Friday, March 16, 2007

Slow Ride in Tyler Texas

Whenever you hear a song from your past, the memories flood back in an instant. You may be transported back immediately to the beach, or in the student center of the high school or the parking lot of the Weingarten’s grocery store. It may be an idyllic vacation spot in the Hill Country, or some East Texas lake. Almost any Chicago song takes me back to a certain ’64 Ford Falcon in Texas City.

But the song “Slow Ride” by Foghat whisks me away to Tyler Texas on a rainy weekend thirty-something years ago. An odd journey, you might say, but the story is tattooed on my brain. And the brains of three others in the geezer demographic.

Our families were always together, at church, after church and many times in between. The Dickson and the Soderberg adults got along famously, completely compatible in every sense. The kids always had a great time together, too. I think WE had more fun than the parents, but that’s just from our perspective. We played 8-track tapes and laughed a lot.

This particular time, we had all made a pilgrimage to the East Texas town of Van, the old homestead of our friends’. The town was so small, there was no lodging any closer than the pulsating metropolis of Tyler. There were numerous stop lights and even a motel, where we stayed Friday and Saturday nights. We roamed around the back roads of Van on Saturday, everybody piled into our truck (an early SUV; camper shell decked out with long bench seats and a vinyl “boot” connecting the cab and the camper) looking out the windows while stories about long ago ran around the space, with everyone laughing and imagining the old days.

My Dad and Mr. Dickson went and tromped around in the rain on some stickerburr-infested property that was owned by Mrs. Dickson’s family. Everybody else sat in the truck and waited for them.

So where does “Slow Ride” come in?

On Sunday morning, the day we were to leave, we were having breakfast in the diner associated with the motel. As usual, the adults were in one booth, and us kids were at another. The place was quiet at 7 a.m. on that morning, with older couples eating their waffles and eggs along with cups of coffee, their spoons quietly tinkling in the thick ceramic cups. Mostly rural types; farmers and retired oil field workers, ready for a quiet life in a quiet town.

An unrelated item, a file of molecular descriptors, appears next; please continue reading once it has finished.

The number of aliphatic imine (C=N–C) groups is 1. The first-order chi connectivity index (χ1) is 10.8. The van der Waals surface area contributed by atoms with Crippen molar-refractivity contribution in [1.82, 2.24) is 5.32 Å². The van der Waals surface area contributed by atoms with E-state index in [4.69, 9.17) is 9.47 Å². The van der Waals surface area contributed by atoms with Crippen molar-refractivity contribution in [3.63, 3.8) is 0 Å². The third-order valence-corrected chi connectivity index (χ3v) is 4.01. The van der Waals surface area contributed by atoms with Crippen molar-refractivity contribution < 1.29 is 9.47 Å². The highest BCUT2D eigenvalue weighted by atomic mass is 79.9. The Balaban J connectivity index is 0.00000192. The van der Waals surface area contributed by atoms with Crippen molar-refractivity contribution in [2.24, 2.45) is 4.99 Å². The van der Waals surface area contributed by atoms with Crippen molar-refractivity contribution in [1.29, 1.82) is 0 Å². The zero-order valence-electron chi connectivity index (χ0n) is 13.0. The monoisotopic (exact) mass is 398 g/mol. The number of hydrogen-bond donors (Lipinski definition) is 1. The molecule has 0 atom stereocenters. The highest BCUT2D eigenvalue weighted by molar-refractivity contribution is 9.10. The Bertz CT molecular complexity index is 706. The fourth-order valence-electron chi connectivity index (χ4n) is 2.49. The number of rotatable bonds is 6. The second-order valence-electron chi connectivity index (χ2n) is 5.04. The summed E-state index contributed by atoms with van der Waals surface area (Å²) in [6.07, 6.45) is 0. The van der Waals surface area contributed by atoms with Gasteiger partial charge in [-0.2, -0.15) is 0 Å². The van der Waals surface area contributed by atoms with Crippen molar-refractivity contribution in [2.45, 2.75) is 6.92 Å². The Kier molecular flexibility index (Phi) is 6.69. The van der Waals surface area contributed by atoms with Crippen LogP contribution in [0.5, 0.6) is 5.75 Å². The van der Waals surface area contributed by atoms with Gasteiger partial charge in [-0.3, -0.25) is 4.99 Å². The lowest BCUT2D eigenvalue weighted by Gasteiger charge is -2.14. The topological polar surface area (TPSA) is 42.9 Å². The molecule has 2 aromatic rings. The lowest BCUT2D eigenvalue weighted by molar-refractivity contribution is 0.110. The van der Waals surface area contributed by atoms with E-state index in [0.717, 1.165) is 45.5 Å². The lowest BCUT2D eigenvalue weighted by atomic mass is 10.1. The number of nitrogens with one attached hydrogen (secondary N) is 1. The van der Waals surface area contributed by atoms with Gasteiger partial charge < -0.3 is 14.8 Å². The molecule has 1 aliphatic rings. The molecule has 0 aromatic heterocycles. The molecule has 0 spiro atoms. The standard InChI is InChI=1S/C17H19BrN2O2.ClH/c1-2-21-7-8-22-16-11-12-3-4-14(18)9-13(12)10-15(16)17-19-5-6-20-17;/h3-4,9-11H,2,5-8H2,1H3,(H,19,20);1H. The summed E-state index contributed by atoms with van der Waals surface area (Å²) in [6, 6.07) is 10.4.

That was all about to change, because we had decided that it was a little TOO quiet. Donna, being the youngest, was instantly and wordlessly chosen to take the magic quarter and feed it to the jukebox we spied up by the kitchen door. I don’t recall much convincing going on, so she innocently strolled up to the jukebox, coin in hand. We also didn’t make any specific requests for a particular song or kind of song, as far as I can remember. Just that the stirring of coffee and soft murmurs in the background perhaps needed a soundtrack.

We watched as she made her way to the jukebox, perused the offerings and made her choice. She spun on her heel and quickly retreated back to our booth by the window, but not before the strains blasted out of the speakers...NAA NUHNT- DA NAA NUNT- DA NAA NUHNT-- NER NEER NAAR - NA NUHNT-DA NAA NUHNT ...ReeeeReeeREEEEEee “SLOW RIDE...TAKE IT EASY...”

It sounded like they had been holding a dance the night before because the decibel level was absolutely off the chart! As Donna flinched and slunk down the aisle to our booth, leading EVERY EYE IN THE DINER right to the small group of stunned and laughing teenagers, the coffee cups rattled on their saucers as forks and knives were dropped next to the fried eggs. As the gravy congealed in the cold stares lowered at us, the manager exploded out of the kitchen scowling at us, and without looking, yanked the jukebox’s power cord out of the wall. He never took his eyes off of us.

I am wondering if the reaction would have been so swift and severe if the choice had been Willie Nelson warbling “Blue Eyes Cryin’ in the Rain”. Most likely not, though we can never actually know. I do know that I will likely never venture into Tyler again. Even with the radio off.

My lone commentor, so far, has corrected the date of the aforementioned Ford Falcon's model year. I said '64, the former owner says '66. Believe him about that. Believe ME about EVERYTHING ELSE!
Thanx, Falcon!

1 comment:

Mr. Dicksons mature "Off"spring said...

Obviously over the years the fear and embarrassment that I felt at the time caused my brain to re-act with some sort of amnesia which had fogged my memory of this incident until now. Upon reading this story, a renewed sense of fear and embarrassment flooded back, but was quickly replaced with a huge grin.

Aa, you certainly have a gift of “almost” perfect re-call [I’ll explain the almost later]. Those were heady times, considering my head was full of long hair to my shoulders. Now the only hair I have on my shoulders is when my dog jumps into my lap licks my face and she sheds on me.

Donna, and I went to Tyler/Van last weekend for our Uncles funeral and I caught myself wandering (like my Dad would have) through the briar infested yard of my grandmother’s old homestead out in the sticks. We were taking my Mom around all of her stomping grounds from years gone by. Tyler has changed quite a bit since our journey some thirty years ago, but Van has changed very little. I doubt “Foghat” would shock the local Tyler patrons now, but I am so glad now that we didn’t stop in Van to eat.

Your Dad’s (ahead of its time) “SUV” and the friendship, fellowship and journeys we enjoyed in that truck will never be forgotten. I would give anything to have had a video camera back in the day and captured some of our conversation and debates in the back of that truck.

By the way it was a ’66 Ford Falcon as an explanation for your “almost” perfect memory.

Bye, Bye Miss American Pie, drove my falcon to the levy……..